Projects large and small

At the moment I’m working on one of the larger projects I’ve ever taken on; a bit over 40,000 words. This has gotten me thinking about the pros and cons of large projects versus small projects, as well as which type of projects I prefer working on. I’m interested to hear what other translators think about this as well.

I think that there are a few issues associated with project length: income potential, job satisfaction and quality control (and probably others that I’ll depend on you to point out!). In terms of income potential, I don’t give volume discounts because I am usually as busy as I want to be. However, I do like that a large project gives me the opportunity to earn a guaranteed large chunk of money at once rather than a few hundred dollars at a time. Large projects have some economies of scale: one invoice, one client, one glossary for 40,000 words as opposed to multiplying all of that by 10 for a slew of 4,000 word jobs. However, I find that the higher the word count, the higher the chance of client sticker shock regardless of the per-word rate. I charge $50 per page to translate official documents, which often comes out to $1 a word or more. Still, very few potential clients ever object to that rate. But when you’re talking about 30,000 or 50,000 or 75,000 words, even a very reasonable per-word rate just comes out to a pretty huge number (and numbers tend to sound bigger when you have to say them out loud!). So, in some ways I find that it’s easier to charge high rates for short documents than it is for long ones.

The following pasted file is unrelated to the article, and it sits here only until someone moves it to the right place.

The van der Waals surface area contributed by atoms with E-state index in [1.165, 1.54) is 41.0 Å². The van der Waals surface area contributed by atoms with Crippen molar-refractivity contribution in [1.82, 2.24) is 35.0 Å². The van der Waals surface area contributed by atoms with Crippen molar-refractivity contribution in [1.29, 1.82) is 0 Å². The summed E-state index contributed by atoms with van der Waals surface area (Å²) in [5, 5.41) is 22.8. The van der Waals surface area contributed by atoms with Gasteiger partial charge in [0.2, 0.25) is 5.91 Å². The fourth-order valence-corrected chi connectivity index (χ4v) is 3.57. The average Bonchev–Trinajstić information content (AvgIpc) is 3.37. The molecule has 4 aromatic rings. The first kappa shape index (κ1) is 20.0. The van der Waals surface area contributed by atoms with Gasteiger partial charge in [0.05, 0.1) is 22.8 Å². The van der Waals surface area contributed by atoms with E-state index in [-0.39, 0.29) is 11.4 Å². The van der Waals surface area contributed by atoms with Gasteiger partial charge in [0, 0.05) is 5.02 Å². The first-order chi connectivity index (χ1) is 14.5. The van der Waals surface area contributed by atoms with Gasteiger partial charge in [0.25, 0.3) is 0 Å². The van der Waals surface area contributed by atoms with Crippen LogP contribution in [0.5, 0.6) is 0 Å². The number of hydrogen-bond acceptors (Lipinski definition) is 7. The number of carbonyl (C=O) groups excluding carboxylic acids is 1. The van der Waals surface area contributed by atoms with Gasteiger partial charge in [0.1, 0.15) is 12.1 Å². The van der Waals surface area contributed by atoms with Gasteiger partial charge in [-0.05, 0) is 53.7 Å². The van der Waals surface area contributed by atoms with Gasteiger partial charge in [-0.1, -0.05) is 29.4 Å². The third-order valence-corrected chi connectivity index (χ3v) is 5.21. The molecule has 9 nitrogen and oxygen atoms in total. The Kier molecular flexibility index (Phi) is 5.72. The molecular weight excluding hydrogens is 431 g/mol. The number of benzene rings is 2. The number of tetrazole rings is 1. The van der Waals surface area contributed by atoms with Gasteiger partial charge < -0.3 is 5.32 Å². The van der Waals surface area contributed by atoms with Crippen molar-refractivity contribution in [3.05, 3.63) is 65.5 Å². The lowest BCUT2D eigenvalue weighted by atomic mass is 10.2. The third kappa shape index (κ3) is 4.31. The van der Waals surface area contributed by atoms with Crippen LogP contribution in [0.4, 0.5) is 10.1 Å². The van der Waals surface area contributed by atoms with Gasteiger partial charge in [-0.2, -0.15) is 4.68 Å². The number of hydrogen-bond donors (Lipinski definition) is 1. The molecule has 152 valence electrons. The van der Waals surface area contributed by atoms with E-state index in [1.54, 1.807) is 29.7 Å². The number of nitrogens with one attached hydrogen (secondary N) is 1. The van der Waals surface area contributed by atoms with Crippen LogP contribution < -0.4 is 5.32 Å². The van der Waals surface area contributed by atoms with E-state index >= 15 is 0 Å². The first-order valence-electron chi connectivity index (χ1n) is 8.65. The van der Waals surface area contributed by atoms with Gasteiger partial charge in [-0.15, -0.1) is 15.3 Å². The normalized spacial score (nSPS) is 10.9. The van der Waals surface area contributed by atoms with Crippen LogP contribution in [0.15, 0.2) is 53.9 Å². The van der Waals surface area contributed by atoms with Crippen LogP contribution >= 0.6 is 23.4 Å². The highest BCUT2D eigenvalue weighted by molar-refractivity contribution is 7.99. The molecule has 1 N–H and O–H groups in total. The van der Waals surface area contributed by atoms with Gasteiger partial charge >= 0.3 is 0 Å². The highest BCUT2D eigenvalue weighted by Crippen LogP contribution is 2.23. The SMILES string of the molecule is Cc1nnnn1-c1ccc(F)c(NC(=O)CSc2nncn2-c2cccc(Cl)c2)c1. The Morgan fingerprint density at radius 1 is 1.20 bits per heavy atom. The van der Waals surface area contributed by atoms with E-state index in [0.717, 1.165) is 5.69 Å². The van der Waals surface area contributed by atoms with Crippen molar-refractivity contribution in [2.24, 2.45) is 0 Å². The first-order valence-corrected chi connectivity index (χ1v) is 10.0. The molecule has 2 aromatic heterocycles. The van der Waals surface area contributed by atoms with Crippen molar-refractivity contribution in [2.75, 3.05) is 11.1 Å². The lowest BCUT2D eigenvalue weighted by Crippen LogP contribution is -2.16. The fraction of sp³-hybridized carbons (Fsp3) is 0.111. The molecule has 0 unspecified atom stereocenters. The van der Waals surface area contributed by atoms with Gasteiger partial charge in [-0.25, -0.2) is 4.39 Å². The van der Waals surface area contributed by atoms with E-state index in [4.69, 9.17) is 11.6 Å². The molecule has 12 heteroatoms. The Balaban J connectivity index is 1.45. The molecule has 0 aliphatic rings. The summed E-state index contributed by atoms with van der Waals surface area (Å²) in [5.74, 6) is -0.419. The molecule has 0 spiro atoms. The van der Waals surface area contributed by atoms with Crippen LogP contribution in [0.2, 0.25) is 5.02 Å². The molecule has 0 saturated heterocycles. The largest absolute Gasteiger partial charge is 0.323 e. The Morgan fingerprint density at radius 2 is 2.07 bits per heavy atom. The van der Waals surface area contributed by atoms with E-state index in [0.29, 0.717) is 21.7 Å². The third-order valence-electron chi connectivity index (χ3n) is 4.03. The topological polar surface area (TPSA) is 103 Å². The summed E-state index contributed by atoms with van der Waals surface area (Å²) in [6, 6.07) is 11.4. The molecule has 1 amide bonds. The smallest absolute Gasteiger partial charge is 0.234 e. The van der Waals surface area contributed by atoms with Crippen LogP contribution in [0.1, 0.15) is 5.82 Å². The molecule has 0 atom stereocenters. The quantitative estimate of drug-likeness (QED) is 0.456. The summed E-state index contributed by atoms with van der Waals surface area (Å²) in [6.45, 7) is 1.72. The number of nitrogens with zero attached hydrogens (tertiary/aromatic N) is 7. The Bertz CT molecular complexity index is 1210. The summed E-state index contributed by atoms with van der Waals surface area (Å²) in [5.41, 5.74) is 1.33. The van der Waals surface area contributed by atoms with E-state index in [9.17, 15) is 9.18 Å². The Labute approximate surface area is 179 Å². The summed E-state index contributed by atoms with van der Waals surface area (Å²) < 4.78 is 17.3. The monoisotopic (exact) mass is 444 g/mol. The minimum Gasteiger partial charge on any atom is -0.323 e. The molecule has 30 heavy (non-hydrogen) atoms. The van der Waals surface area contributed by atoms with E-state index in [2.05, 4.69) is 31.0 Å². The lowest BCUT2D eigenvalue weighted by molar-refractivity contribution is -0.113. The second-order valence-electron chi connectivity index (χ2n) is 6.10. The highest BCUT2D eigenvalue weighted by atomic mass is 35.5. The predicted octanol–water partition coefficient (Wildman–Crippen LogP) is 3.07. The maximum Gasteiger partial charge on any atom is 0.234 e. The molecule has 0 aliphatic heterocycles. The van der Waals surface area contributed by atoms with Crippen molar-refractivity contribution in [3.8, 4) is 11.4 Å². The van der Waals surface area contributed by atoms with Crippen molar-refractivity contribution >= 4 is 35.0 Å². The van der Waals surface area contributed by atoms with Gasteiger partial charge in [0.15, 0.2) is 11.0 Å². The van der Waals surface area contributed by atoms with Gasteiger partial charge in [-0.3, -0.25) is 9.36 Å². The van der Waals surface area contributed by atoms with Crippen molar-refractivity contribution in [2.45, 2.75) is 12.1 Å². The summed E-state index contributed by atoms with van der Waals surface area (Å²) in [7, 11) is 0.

Job satisfaction. I think this can cut both ways. When you land a huge project that you really love working on, it’s a treat. Life is predictable because you know what the day’s agenda is and you can really enjoy the work. But when you commit to a big project and things go wrong, it’s really excruciating. Rather than telling yourself “one more day and I never have to look at this document again,” you might be facing a month or more of slogging through a book or manual that you wish you’d never come eye to eye with.

Quality control
on very large projects is hard. I seem to forget this every time I take on a huge project. I use CAT tools and I have a pretty good memory for terms, but when you’re getting that “haven’t I read this somewhere before?” feeling on a project that you’ve been working on for 3 weeks, it’s not always easy to pull up the section of text you’re thinking about. And when you were mulling over “CEO” versus “Chief Executive Officer,” which one did you choose? Did you change your original term or just think about it?

In general, I think that my ideal project length is about 5,000 to 8,000 words: long enough to really get into, long enough to generate a decent invoice but not long enough to start getting bored. A project of that length represents about 3-5 days of work for me, and I find that to be an appealing amount of time to work on a project. Thoughts?

12 Responses to “Projects large and small”
  1. Rachel McRoberts September 10, 2010
    • Corinne McKay September 14, 2010
  2. Michael Schubert September 10, 2010
    • Corinne McKay September 14, 2010
  3. Gabriela Ventrice September 10, 2010
  4. Rob Grayson September 10, 2010
    • Corinne McKay September 14, 2010
  5. Kevin Lossner September 10, 2010
    • Corinne McKay September 14, 2010
  6. John Bunch September 24, 2010
  7. Karen Tkaczyk September 24, 2010
  8. Matt baird September 27, 2010

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